Gevenalle GX levers

Gevenalle GX levers

Dual-control drop handlebar brake levers, or ‘brifters’, have made derailleur gear shifting – and therefore road bikes – accessible to every cyclist. However, they are vulnerable to dirt and damage, expensive to replace, and only properly compatible with specific gearing systems, all of which Gevenalle offer as potential reasons to fit their shifter system instead.

Originally marketed under the Retroshift label, it comprises a pair of machined aluminium brackets with integral outer cable stops, each one attached to the front of a brake lever and fitted with a bar-end shift lever. The latest model, the GX, features a bracket with a re-aligned cable route and brake levers suitable for either linear-pull brakes or conventional short-pull caliper or cantilever brakes.

The Gevenalle system is primarily aimed at cyclocross riders. The GX model may also interest touring cyclists since its right-hand shifter works with
the new generation Shimano Dyna-sys and Shadow+ 10-speed mountain bike rear mechs and, therefore, accesses the low gearing possibilities of MTB cassettes. I matched the shifters with a Deore mech and HG-X 11-34 cassette. On the test cycle, 34/34 gearing gives a bottom gear of 26in.

Re-branded Tektros, the Gevenalle brake levers work well with Shimano XT trekking linear brake arms and provide powerful, controllable braking from either drop handlebar hand position. An alternative inner wire nipple housing enables the levers to be used with short-pull brakes, although this requires additional spannering.

The additional cable pull needed to operate a compatible MTB rear mech is provided by a new MicroShift indexed bar-end shifter model, which can also be used in friction mode with non-compatible mechs. Shifting is as expected of indexed bar-cons; the front mech can be trimmed to perfection and the rear offers near-instant changes across a number of gears.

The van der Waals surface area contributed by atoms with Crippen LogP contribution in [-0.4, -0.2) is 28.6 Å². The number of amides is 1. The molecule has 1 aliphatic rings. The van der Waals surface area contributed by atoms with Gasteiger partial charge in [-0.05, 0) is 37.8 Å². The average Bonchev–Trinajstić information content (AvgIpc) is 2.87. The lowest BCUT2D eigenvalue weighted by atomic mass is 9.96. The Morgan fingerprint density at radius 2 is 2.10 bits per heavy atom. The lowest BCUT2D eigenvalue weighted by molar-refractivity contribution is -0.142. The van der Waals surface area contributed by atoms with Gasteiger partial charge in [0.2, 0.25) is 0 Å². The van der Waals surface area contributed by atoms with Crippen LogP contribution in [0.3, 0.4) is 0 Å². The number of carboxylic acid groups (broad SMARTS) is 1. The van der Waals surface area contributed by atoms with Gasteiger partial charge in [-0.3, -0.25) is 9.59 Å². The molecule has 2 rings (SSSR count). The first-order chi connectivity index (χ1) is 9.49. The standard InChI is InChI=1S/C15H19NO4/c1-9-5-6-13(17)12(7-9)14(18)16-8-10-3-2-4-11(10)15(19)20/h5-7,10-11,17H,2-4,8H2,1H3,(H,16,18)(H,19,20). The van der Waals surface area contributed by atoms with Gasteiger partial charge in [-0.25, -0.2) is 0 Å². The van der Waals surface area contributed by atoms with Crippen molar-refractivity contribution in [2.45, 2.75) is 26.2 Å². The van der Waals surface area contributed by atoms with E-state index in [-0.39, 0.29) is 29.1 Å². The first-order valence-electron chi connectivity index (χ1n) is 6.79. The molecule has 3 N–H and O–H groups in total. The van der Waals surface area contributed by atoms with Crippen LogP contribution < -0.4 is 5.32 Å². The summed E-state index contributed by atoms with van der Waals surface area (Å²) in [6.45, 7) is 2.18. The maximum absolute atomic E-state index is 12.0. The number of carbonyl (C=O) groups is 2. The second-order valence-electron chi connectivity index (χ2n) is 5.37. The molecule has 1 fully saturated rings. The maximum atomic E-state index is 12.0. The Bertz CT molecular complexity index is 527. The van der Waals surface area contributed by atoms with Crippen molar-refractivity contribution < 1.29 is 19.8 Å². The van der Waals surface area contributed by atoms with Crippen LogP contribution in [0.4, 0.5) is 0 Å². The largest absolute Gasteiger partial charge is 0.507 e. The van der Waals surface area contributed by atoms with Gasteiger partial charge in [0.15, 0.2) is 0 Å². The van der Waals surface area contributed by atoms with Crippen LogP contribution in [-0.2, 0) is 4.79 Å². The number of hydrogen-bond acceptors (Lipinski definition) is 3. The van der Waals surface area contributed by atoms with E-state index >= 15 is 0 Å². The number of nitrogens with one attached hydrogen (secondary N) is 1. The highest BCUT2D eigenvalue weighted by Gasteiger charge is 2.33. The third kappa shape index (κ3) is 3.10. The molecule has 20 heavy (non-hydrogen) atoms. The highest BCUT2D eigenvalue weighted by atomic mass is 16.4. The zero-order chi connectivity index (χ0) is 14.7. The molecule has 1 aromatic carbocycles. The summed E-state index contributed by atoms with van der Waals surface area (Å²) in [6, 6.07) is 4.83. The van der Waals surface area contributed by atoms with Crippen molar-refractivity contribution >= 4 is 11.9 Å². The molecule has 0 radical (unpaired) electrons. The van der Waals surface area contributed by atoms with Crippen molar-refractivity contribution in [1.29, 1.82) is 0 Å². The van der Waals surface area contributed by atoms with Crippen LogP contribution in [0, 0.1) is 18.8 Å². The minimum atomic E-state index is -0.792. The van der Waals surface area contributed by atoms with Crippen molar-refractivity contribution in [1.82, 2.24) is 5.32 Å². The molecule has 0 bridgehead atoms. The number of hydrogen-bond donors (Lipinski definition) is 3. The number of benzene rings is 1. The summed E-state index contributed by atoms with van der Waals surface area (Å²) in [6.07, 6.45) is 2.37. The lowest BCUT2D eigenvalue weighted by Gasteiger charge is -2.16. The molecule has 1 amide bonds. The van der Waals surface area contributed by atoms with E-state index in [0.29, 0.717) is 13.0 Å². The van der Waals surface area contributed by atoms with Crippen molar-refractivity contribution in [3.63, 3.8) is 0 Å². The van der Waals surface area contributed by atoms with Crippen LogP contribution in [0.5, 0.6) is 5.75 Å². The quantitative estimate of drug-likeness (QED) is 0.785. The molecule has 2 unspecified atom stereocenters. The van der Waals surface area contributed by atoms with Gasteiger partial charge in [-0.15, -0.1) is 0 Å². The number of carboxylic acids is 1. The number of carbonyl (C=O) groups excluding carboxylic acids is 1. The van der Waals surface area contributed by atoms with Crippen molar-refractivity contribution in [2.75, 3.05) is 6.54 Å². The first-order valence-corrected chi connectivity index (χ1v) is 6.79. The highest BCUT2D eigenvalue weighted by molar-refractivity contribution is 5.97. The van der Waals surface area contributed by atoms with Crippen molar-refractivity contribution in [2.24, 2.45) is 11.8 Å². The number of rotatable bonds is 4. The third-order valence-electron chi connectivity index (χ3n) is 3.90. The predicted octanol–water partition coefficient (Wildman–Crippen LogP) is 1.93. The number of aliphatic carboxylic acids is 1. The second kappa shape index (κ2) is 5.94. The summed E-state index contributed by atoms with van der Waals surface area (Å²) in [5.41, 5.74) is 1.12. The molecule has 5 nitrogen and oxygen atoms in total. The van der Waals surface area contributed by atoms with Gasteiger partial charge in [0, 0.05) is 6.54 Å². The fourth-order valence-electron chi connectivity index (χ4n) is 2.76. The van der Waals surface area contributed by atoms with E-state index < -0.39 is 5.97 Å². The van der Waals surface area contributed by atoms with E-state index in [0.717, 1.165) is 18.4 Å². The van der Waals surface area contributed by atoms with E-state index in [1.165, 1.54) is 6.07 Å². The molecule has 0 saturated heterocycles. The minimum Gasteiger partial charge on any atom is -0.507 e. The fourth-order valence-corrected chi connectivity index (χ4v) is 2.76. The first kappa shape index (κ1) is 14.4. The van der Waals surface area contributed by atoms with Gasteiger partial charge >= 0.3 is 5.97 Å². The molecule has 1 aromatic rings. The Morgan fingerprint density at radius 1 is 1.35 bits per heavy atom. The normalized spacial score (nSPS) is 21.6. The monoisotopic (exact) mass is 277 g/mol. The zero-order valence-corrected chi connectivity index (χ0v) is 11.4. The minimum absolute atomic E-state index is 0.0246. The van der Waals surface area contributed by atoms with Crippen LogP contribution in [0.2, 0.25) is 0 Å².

On the minus side, reaching the levers requires a stretch on a well set-up machine. The hand movement is quickly learned but not entirely natural and is awkward – but not impossible – when holding the drops. Pressing down on the left-hand lever can actuate the relevant brake. This may not be a problem on levers fitted to Midge-style bars. My major reservation is simple: the bar-end controls on which the Gevenalle system is based are neater overall and easier to use from their intended position, especially when holding the drops. Otherwise, this is a versatile and useful gear shifting option. You can order a pair directly from the website; $239 is about £155 at present.

Richard Hallett

This was first published in the April / May 2015 edition of Cycling UK's Cycle magazine.

Pros

  • MTB derailleurs with drops
  • Linear-pull or standard-pull brakes

 

Cons

  • Ergonomics could be better

 

Price

$219 plus $20 p&P

Further information

www.gevenalle.com

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